crowded to see the conqueror of Gaul, who had he continued his march into Spain, where he: been absent nearly ten years. Such of the tri- began the war with all the valor, ability, and bunes of the people as had fled to him for refuge success of a great general. Pompey had three reassumed their functions, mounted the rostra, generals in this peninsula, which was divided and endeavoured to reconcile the people to the into two Roman provinces. Varro commanded head of their party: Marc Antony particularly, in Farther Spain; and Petreius and Afranius, and Cassius Longinus, moved that the senate with equal power, and two considerable armies should meet in the suburbs, that Cæsar might in Hither Spain. Cæsar, while yet at Marseilles, give them an account of his conduct. Accord- sent Q. Fabius, with three legions, to take posingly, such of the senators as, were at Rome session of the passes of the Pyrenees, which assembled ; when Cæsar made a speech in justi- Afranius had seized. Fabius executed his fication of all his proceedings, and concluded commission with great bravery, entered Spain, his harangue with proposing a deputation to and left the way open for Cæsar, who quickly Pompey, with offers of an amicable accommo- followed him. As soon as he had crossed the dation. He even desired the senate, to whom mountains, he sent out scouts to observe the he paid great deference, to nominate some of enemy; by whom he was informed that Afranius their venerable body to carry proposals of peace and Petreius having joined their forces, consist to the consuls, and the general of the consular ing of five legions, twenty cohorts of the natives, army; but none of the senators would take upon and 5000 horse, were advantageously posted on him that commission. He then, to provide him- a hill of an easy ascent, in the neighbourhood of self with money for carrying on the war, had Ilerda, in Catalonia. Upon this Cæsar advanced recourse to the public treasury. Metellus, one within sight of the enemy, and encamped in a of the tribunes, opposed him: but Cæsar, laying plain between the Sicoris and Cinga, now the his hand on his sword, threatened to kill him, Segro and Cinca. Between the eminence on and Metellus withdrew. Cæsar took out of the which Afranius had posted himself and the treasury, which was ever after at his command, city was a small plain, and in the middle of it an immense sum; some say 300,000 pounds a rising ground, which Cæsar attempted to seize, weight of gold. With this supply of money he to cut off the communication between the eneraised troops all over Italy, and sent governors into my's camp and Ilerda, whence they had all their all the provinces subject to the republic. Cæsar provisions. This occasioned a sharp dispute benow made Marc Antony commander-in-chief of tween three of Cæsar's legions and an equal the armies in Italy, sent his brother C. Antonius number of the enemy, which lasted five hours to govern Illyricum, assigned Cisalpine Gaul to with equal success, both parties claiming the Licinius Crassus, appointed M. Æmilius Lepi- victory. But Afranius's men, who had first dus governor of the capital ; and, having got io- seized the post, maintained it. Two days after gether some ships to cruise in the Adriatic and this battle, continual rains, with the melting of Mediterranean seas, he gave the command of one the snow on the mountains, so swelled the two of his fleets to P. Cornelius Dolabella, and of rivers between which Cæsar was encamped that the other to young Hortensius, son of the famous they overflowed, broke down his bridges, and orator. As Pompey had sent governors into the laid under water the neighbouring country to a same provinces, a war was thus kindled in al- great distance. This cut off the communication most all the parts of the known world. How- between his camp and the cities that had declared ever, Cæsar would not trust any of his lieute- for him; and reduced him to such straits that nants with the conduct of the war in Spain, his troops were ready to die for famine, wheat which was Pompey's favorite province, but took being sold in his camp at fifty Roman denarii it upon himself; and, having settled his affairs per bushel, that is, £1 12s. 14d. sterling. He at Rome, returned to Ariminum, and assembled tried to rebuild his bridges, but in vain, the bis legions there.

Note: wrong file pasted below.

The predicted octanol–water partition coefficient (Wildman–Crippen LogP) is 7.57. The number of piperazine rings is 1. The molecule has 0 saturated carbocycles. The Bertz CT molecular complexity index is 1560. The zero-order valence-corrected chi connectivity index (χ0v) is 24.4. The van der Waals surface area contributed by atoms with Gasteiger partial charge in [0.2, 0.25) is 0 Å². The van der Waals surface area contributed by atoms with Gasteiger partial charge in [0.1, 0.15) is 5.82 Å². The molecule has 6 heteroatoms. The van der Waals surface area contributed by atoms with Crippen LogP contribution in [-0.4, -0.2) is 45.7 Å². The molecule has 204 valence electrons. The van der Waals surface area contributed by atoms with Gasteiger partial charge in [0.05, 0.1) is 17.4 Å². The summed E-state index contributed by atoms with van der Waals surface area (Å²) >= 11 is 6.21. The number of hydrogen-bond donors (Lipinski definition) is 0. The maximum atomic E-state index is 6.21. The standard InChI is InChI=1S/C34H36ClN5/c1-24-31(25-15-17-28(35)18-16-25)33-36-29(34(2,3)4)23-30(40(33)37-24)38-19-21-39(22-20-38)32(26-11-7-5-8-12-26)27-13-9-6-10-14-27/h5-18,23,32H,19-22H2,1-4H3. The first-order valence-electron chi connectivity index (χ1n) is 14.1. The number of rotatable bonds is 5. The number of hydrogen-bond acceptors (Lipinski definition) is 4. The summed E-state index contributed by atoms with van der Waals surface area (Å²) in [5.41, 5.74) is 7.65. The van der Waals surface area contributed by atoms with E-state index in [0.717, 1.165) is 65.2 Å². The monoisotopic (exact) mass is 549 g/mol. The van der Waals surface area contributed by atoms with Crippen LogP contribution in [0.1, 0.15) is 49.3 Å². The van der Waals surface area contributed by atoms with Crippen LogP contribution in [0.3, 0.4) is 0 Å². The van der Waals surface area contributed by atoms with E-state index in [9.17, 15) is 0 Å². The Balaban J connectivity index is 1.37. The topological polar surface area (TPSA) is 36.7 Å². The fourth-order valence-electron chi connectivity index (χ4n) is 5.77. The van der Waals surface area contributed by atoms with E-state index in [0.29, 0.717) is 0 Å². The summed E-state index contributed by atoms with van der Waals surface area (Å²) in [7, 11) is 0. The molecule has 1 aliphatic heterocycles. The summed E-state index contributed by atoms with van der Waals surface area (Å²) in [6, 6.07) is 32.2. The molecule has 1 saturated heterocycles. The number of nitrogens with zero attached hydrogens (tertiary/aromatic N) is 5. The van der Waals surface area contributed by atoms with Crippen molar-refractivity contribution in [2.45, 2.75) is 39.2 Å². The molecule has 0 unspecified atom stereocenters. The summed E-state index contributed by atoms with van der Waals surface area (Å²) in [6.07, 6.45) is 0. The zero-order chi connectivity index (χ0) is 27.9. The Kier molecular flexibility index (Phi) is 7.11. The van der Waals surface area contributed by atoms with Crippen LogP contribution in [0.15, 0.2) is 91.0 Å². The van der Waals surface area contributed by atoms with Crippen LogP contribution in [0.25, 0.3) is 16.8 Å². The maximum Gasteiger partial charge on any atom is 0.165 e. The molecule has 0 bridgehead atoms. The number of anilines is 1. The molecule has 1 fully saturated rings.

violence of the stream rendering all his endeaIn Transalpine Gaul he was informed that the dours fruitless. Upon the news of Cæsar's disinhabitants of Marseilles had resolved to refuse tress, many of the senators, who had hitherto him entrance into their city, and that L. Domitius stood neuter, hastened to Pompey's camp. Of Ahenobarbus, whom he had generously pardoned this number was Cicero; who, without regard and set at liberty after the reduction of Cor- to the remonstrances of Atticus, or the letters finium, had set sail for Marseilles with seven Cæsar himself wrote to him, desiring him to galleys, having on board a great number of his join neither party, left Italy, and landed at clients and slaves, with a design to raise the city Dyrrhachium, where Pompey received him with in favor of Pompey. Cæsar sent for the fifteen great joy. But the joy of Pompey's party was chief magistrates of the city, and advised them not long-lived. For Cæsar, after having attempted to follow the example of Italy, and submit. several times in vain to rebuild his bridges, The magistrates returned to the city, and soon caused boats to be made with all possible expeafter informed him that they were to stand neu- dition; and while the enemy were diverted by: ter; but in the mean time Domitius, arriving endeavouring to intercept the succors that were with his small squadron, was received into the sent him from Gaul, he laid hold of that opporcity, and declared general of all their forces. tunity to convey his boats in the night in carHereupon Cæsar invested the town with three riages twenty-two miles from his camp; where legions, and ordered twelve galleys to be built at with wonderful quickness a great detachment Arelas to block up the port. But as the siege passed the Sicoris, and encamping on the opproved tedious he left C. Trebonius to carry it posite bank, unknown to the enemy, built on, and D. Brutus to command the fleet, while bridge in two days, opened a communication.